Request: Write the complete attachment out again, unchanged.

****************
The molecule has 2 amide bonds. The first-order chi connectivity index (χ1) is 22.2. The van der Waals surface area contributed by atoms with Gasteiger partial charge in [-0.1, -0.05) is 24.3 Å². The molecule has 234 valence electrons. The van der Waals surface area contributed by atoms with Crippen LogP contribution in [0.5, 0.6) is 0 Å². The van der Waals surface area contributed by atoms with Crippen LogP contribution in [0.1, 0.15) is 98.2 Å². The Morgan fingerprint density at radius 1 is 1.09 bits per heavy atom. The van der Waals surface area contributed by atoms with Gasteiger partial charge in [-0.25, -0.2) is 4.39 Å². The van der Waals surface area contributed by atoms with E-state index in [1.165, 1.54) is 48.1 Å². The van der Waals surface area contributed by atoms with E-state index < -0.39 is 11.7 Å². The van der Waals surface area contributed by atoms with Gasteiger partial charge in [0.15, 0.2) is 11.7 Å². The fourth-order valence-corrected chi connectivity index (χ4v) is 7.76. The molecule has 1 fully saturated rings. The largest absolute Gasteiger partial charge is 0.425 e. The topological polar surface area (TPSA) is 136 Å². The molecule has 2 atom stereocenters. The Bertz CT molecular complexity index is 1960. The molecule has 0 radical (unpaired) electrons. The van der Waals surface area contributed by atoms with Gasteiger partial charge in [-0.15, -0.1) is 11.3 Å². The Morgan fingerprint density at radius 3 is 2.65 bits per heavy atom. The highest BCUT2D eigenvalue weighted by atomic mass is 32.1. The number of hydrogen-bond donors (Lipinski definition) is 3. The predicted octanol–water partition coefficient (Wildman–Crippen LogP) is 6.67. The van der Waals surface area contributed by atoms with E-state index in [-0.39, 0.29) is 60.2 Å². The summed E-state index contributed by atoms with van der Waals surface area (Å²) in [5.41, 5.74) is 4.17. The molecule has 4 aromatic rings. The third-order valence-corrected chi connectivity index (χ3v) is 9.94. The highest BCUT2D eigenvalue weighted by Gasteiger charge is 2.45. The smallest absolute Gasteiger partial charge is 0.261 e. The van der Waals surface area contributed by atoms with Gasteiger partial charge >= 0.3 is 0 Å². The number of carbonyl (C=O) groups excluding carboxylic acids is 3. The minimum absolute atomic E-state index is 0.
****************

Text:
The molecule has 2 amide bonds. The first-order chi connectivity index (χ1) is 22.2. The van der Waals surface area contributed by atoms with Gasteiger partial charge in [-0.1, -0.05) is 24.3 Å². The molecule has 234 valence electrons. The van der Waals surface area contributed by atoms with Crippen LogP contribution in [0.5, 0.6) is 0 Å². The van der Waals surface area contributed by atoms with Crippen LogP contribution in [0.1, 0.15) is 98.2 Å². The Morgan fingerprint density at radius 1 is 1.09 bits per heavy atom. The van der Waals surface area contributed by atoms with Gasteiger partial charge in [-0.25, -0.2) is 4.39 Å². The van der Waals surface area contributed by atoms with E-state index in [1.165, 1.54) is 48.1 Å². The van der Waals surface area contributed by atoms with E-state index < -0.39 is 11.7 Å². The van der Waals surface area contributed by atoms with Gasteiger partial charge in [0.15, 0.2) is 11.7 Å². The fourth-order valence-corrected chi connectivity index (χ4v) is 7.76. The molecule has 1 fully saturated rings. The largest absolute Gasteiger partial charge is 0.425 e. The topological polar surface area (TPSA) is 136 Å². The molecule has 2 atom stereocenters. The Bertz CT molecular complexity index is 1960. The molecule has 0 radical (unpaired) electrons. The van der Waals surface area contributed by atoms with Gasteiger partial charge in [-0.15, -0.1) is 11.3 Å². The Morgan fingerprint density at radius 3 is 2.65 bits per heavy atom. The highest BCUT2D eigenvalue weighted by atomic mass is 32.1. The number of hydrogen-bond donors (Lipinski definition) is 3. The predicted octanol–water partition coefficient (Wildman–Crippen LogP) is 6.67. The van der Waals surface area contributed by atoms with E-state index in [-0.39, 0.29) is 60.2 Å². The summed E-state index contributed by atoms with van der Waals surface area (Å²) in [5.41, 5.74) is 4.17. The molecule has 4 aromatic rings. The third-order valence-corrected chi connectivity index (χ3v) is 9.94. The highest BCUT2D eigenvalue weighted by Gasteiger charge is 2.45. The smallest absolute Gasteiger partial charge is 0.261 e. The van der Waals surface area contributed by atoms with Gasteiger partial charge >= 0.3 is 0 Å². The number of carbonyl (C=O) groups excluding carboxylic acids is 3. The minimum absolute atomic E-state index is 0.